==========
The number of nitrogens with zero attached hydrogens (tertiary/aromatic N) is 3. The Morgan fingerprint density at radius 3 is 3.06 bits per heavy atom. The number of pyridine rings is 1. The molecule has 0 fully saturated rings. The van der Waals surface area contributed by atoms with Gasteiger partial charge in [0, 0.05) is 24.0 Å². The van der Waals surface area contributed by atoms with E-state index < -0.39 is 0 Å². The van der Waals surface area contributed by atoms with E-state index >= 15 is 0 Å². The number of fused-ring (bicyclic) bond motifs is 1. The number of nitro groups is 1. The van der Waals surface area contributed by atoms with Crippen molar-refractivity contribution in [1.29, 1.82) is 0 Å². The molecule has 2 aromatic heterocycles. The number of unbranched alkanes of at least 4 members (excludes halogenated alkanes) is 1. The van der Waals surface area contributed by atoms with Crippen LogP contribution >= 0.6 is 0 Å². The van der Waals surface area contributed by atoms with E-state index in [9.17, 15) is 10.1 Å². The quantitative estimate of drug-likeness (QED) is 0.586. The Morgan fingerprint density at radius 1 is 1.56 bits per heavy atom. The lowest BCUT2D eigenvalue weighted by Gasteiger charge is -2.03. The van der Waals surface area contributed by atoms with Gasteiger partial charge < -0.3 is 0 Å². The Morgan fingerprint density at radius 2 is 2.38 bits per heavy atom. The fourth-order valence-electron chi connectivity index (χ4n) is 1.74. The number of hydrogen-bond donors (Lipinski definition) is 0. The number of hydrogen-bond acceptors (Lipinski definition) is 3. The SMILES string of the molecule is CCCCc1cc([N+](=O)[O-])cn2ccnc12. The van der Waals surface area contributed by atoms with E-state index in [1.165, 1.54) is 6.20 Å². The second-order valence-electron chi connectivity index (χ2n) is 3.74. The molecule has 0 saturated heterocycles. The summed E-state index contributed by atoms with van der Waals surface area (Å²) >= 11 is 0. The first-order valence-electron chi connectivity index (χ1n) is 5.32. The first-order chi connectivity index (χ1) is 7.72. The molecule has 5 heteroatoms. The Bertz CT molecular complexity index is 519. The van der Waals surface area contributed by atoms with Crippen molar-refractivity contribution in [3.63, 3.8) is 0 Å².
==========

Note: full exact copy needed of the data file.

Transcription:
The number of nitrogens with zero attached hydrogens (tertiary/aromatic N) is 3. The Morgan fingerprint density at radius 3 is 3.06 bits per heavy atom. The number of pyridine rings is 1. The molecule has 0 fully saturated rings. The van der Waals surface area contributed by atoms with Gasteiger partial charge in [0, 0.05) is 24.0 Å². The van der Waals surface area contributed by atoms with E-state index < -0.39 is 0 Å². The van der Waals surface area contributed by atoms with E-state index >= 15 is 0 Å². The number of fused-ring (bicyclic) bond motifs is 1. The number of nitro groups is 1. The van der Waals surface area contributed by atoms with Crippen molar-refractivity contribution in [1.29, 1.82) is 0 Å². The molecule has 2 aromatic heterocycles. The number of unbranched alkanes of at least 4 members (excludes halogenated alkanes) is 1. The van der Waals surface area contributed by atoms with Crippen LogP contribution >= 0.6 is 0 Å². The van der Waals surface area contributed by atoms with E-state index in [9.17, 15) is 10.1 Å². The quantitative estimate of drug-likeness (QED) is 0.586. The Morgan fingerprint density at radius 1 is 1.56 bits per heavy atom. The lowest BCUT2D eigenvalue weighted by Gasteiger charge is -2.03. The van der Waals surface area contributed by atoms with Gasteiger partial charge < -0.3 is 0 Å². The Morgan fingerprint density at radius 2 is 2.38 bits per heavy atom. The fourth-order valence-electron chi connectivity index (χ4n) is 1.74. The number of hydrogen-bond donors (Lipinski definition) is 0. The number of hydrogen-bond acceptors (Lipinski definition) is 3. The SMILES string of the molecule is CCCCc1cc([N+](=O)[O-])cn2ccnc12. The van der Waals surface area contributed by atoms with E-state index in [1.165, 1.54) is 6.20 Å². The second-order valence-electron chi connectivity index (χ2n) is 3.74. The molecule has 0 saturated heterocycles. The summed E-state index contributed by atoms with van der Waals surface area (Å²) >= 11 is 0. The first-order valence-electron chi connectivity index (χ1n) is 5.32. The first-order chi connectivity index (χ1) is 7.72. The molecule has 5 heteroatoms. The Bertz CT molecular complexity index is 519. The van der Waals surface area contributed by atoms with Crippen molar-refractivity contribution in [3.63, 3.8) is 0 Å².